Ongoing updates about our work-in-progress, “The Eyes of the World: A Story of a Man, a Woman, & a Camera”, to be published by Henry Holt for Younger Readers in 2014:
Last summer, while sitting at lunch at the Vermont MFA program, chatting with many veteran children’s book authors such as Walter Dean Myers, Leda Schubert, I was suddenly thunderstruck with inspiration: I knew what my next young adult nonfiction book would be–the story of photographer Robert Capa, the less-known Gerda Taro, and their friend Chim, as they set off to photograph the Spanish Civil War and create modern photojournalism–and war journalism–as we know it today. Nothing like the company of other authors, bubbling with their own ideas, to set one going.
Indeed, given that this is very much a story of a man and a woman collaborating–as equals, as compadres, as artists–it seemed the perfect next book for Marc and I to write. We had been casting about for a new idea and had touched on the idea of collaboration–various duets in history that have joined forces to create something they could not do on their own.
The story of Capa and Taro had caught my eye a few years ago when I went to an exhibition at the International Center for Photography–“This is War!”–a huge retrospective of Capa’s work. I’d always been fascinated with the Magnum photographers, and fell in love with those images from the Spanish Civil War–the molded, strong faces staring up at a sky strafed with war planes; children playing see saw amidst rubbled buildings. At that exhibition, I became acquainted with Taro’s work, which also shared a smaller exhibition space. I learned that in fact she and Capa were an artistic team–Capa & Taro–and they had gone off together, as lovers, as friends, as co-conspirators in the aim of telling the world about the Republican cause. Like so many of their generation, they believed that the Spanish Civil War was the war to stake a claim–that if it was not won–Europe would surely fall to fascism. (And of course they were right in this regard) Armed with their new, lightweight Leicas and Rolloflexes, they set off, arriving in Barcelona on August 5th, 1936. Sadly, Taro would not live more than a year, as she was killed during the Battle of Brunete in July, 1937. This is one of the reasons her work is not as well known–she died very young, just as she was emerging as a daring and canny photojournalist in her own right.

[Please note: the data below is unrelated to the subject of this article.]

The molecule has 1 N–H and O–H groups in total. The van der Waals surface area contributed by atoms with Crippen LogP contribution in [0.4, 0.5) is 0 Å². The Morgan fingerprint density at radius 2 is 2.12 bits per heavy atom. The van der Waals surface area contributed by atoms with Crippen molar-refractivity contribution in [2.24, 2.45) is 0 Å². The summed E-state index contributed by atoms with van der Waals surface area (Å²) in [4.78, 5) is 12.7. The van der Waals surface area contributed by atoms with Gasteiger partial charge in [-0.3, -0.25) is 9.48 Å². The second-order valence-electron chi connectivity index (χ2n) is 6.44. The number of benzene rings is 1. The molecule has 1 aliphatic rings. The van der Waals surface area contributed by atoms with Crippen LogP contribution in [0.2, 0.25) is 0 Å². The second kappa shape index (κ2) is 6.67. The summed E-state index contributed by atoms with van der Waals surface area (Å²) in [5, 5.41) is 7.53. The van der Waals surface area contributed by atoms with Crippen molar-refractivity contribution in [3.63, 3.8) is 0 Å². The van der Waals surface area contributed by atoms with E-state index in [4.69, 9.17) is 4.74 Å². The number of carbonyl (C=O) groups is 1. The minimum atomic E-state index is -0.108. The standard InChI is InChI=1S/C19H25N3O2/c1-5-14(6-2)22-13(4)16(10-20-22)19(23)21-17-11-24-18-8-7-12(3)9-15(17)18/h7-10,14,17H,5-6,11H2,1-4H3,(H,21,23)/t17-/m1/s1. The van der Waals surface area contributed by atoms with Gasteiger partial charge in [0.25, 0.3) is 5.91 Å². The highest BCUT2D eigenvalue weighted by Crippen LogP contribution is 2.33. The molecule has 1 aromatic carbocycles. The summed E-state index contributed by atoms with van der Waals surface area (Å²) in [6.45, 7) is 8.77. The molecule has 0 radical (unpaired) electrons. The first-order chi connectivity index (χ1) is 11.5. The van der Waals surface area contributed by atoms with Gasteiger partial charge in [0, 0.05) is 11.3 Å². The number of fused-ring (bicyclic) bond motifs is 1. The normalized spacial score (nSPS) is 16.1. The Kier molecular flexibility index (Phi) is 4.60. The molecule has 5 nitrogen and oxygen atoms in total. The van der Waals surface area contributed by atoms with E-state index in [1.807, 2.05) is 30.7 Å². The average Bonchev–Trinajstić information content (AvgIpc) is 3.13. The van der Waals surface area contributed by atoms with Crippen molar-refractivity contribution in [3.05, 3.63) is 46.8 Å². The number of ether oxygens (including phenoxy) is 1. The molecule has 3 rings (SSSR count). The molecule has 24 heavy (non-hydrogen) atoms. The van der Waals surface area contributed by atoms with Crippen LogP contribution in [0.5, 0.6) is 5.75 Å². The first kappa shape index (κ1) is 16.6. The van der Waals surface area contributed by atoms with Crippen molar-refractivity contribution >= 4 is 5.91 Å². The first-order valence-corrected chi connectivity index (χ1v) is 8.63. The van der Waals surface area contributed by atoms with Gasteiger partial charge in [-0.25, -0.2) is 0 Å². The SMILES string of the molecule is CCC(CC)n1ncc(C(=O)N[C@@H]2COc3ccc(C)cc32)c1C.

Yet I loved Taro’s work—they were at times, smaller, more fragile than Capa’s bold, shaky action shots. And I was fascinated by this impish, elfin woman with short hair, who was not a muse to a male artist, but his equal. In the few images of her that exist, she comes across as someone surprisingly light-hearted (given the grim surroundings), tomboyish, as in a photo taken of her sleeping in a hotel room, or another of her crouching in a trench with a soldier, bombs thudding nearby.
Taro’s fame-or perhaps her profile–would rise considerably with the surprising discovery of the Mexican Suitcase—over 4,500 images from the Spanish Civil War, taken by Capa, Taro and Chim, which had been lost for over seventy years. The show, which opened at ICP in 2010, was a revelation, and it opened the door ever the more to Taro’s own beautiful images, along with their friend Chim, whose views of children, especially, have always been a haunting reminder of the cost of war. Scholars are still poring over these images, making sense of them, recalibrating who took what shot, and thus filling in this rich story of image-making, friendship, politics, love and collaboration.